If you do receive an office action for being considered obvious to the examiner found prior art, you could still have a patent professional prepare response arguments to the examiner to argue for approval. We would argue that because your invention has certain features and components that are not disclosed in the examiner cited prior art, your invention should be considered nonobvious, instead of obvious, and therefore eligible for a patent.
Reason 3: Patent application improperly written
The third common reason for receiving an office action is due to errors in the patent application. There are two types of common errors.
First, there are what we call informalities where certain minor rules and procedures of the patent application are missed. These could be:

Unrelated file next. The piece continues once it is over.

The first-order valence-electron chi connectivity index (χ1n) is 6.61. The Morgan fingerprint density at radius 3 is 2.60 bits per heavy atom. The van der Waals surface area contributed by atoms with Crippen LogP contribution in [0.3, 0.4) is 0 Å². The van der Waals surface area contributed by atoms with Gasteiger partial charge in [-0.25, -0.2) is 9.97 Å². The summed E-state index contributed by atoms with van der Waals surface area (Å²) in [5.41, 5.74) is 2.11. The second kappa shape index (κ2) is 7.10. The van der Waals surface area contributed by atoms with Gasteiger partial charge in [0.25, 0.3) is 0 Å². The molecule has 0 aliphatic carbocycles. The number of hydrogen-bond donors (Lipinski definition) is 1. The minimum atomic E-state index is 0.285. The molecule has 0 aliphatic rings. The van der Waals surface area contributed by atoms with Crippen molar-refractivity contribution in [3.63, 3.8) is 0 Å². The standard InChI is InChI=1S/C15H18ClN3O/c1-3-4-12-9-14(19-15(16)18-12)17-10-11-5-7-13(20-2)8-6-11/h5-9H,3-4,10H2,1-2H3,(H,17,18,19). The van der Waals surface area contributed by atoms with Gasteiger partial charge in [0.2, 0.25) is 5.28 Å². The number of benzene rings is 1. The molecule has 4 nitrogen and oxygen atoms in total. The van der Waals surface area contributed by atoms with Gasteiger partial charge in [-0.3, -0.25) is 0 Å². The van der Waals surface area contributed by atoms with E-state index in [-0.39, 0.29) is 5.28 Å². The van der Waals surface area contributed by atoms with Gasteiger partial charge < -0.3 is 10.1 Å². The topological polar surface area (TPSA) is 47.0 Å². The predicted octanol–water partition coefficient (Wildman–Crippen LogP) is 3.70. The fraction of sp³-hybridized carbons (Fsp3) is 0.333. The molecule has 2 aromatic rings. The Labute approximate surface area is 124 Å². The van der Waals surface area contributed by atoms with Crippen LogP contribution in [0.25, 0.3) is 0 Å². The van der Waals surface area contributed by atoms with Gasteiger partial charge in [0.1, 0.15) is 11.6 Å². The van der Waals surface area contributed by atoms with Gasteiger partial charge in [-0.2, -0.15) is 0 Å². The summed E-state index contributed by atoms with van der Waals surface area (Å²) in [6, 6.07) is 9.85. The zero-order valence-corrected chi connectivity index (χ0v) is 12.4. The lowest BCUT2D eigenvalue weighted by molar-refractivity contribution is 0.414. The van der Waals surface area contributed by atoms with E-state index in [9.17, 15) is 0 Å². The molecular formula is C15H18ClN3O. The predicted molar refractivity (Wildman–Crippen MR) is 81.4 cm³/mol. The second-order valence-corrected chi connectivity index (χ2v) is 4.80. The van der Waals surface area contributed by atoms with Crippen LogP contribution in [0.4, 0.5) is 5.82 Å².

- Issues with paragraph numbers, line numbers, component numbers, reference numbers on drawings
- Grammatical or punctuation issues
- Improper use of syntax such as using ‘the’ when it should ‘a’ to reference a component
- Exceeding word count on the abstract, or missing abstract
Informalities can usually be fixed and are considered minor issues the examiner wants to be corrected.
Second, you could receive a rejection if your patent application was insufficiently written where there is not enough detail about how your invention works. This is usually an issue that cannot be easily fixed.